slots. Refer to your computer™s documentation to determine which type of
slot is inside your computer and then purchase a wireless network interface
adapter to match.

Some manufacturers choose to mount a PC Card on a PCI or an ISA adapter.
Some of the newest PCI adapters consist of a mini-PCI adapter mounted to a
full-sized PCI adapter. In either of these configurations, a black rubber dipole-
type antenna, or another type of range-extender antenna, is attached to the
back of the PCI or ISA adapter.

Most PCI or ISA cards come with specific software and instructions for
installing and configuring the card. We can™t tell you exactly what steps you™ll
need to take with the card that you buy, but we can give you some generic
steps. And don™t forget to read the manual and follow the onscreen instruc-
tions on the CD that comes with your particular card.

Follow these general guidelines for installing a PCI or ISA adapter card:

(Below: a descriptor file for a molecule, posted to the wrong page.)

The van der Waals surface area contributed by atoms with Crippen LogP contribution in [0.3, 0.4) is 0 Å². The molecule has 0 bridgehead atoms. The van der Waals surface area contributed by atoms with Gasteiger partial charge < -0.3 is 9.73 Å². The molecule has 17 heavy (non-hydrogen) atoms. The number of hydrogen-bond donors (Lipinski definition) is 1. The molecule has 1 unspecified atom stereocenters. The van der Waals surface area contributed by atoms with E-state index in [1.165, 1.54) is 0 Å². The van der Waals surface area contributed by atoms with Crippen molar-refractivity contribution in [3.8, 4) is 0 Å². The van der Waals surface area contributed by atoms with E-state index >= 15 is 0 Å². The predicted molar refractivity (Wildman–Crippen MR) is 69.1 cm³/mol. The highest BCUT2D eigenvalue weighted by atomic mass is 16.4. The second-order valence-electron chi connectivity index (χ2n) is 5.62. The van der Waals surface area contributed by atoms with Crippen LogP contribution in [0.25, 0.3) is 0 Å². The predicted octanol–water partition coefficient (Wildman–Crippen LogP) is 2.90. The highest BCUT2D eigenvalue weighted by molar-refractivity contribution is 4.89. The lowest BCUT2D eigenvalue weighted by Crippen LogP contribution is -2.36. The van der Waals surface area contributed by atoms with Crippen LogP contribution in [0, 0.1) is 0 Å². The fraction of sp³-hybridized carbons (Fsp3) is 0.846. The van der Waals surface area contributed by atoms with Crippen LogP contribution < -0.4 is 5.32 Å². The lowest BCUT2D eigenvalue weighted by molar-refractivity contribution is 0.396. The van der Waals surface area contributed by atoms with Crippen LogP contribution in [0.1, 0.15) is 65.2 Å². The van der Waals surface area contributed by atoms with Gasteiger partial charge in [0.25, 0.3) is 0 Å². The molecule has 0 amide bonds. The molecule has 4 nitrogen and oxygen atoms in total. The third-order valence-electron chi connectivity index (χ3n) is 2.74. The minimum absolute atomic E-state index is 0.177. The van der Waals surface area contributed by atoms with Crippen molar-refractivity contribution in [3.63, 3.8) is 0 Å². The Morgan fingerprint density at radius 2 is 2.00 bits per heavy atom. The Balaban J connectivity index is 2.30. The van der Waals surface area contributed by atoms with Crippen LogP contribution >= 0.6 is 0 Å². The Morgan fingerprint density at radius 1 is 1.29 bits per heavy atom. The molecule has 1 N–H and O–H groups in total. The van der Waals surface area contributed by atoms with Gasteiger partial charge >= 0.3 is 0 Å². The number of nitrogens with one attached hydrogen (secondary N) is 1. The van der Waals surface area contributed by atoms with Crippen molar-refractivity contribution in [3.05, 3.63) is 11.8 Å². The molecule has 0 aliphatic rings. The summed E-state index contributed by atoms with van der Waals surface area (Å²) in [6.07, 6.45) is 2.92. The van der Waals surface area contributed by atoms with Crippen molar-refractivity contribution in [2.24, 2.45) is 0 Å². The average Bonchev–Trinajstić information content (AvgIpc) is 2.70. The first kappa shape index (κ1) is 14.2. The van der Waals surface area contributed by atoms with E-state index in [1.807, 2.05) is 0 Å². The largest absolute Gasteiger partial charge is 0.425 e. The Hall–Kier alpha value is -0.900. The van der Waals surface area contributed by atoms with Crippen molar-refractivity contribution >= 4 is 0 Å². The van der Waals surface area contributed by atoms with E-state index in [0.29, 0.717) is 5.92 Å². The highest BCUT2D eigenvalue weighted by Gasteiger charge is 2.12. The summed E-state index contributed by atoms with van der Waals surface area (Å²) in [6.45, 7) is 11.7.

1. Insert the CD that accompanied the adapter into the CD-ROM drive.
If necessary, choose Start➪Run (in Windows) or open Windows Explorer
to run the Setup.exe program on the CD.
2. Select the option for installing the PCI or ISA card driver software.
At this point, the driver will only be copied to the computer™s hard drive.
The driver will be added to the operating system in Step 4.
3. If prompted to restart the computer, select No, I Will Restart My
Computer Later and then click the Next (or Finish) button.
During the install process, many Windows-based computers will prompt
you to restart the computer by displaying a pop-up box with a question
similar to “New drivers have been installed, do you want to restart for
the changes to take effect?” The normal reaction might be to do what it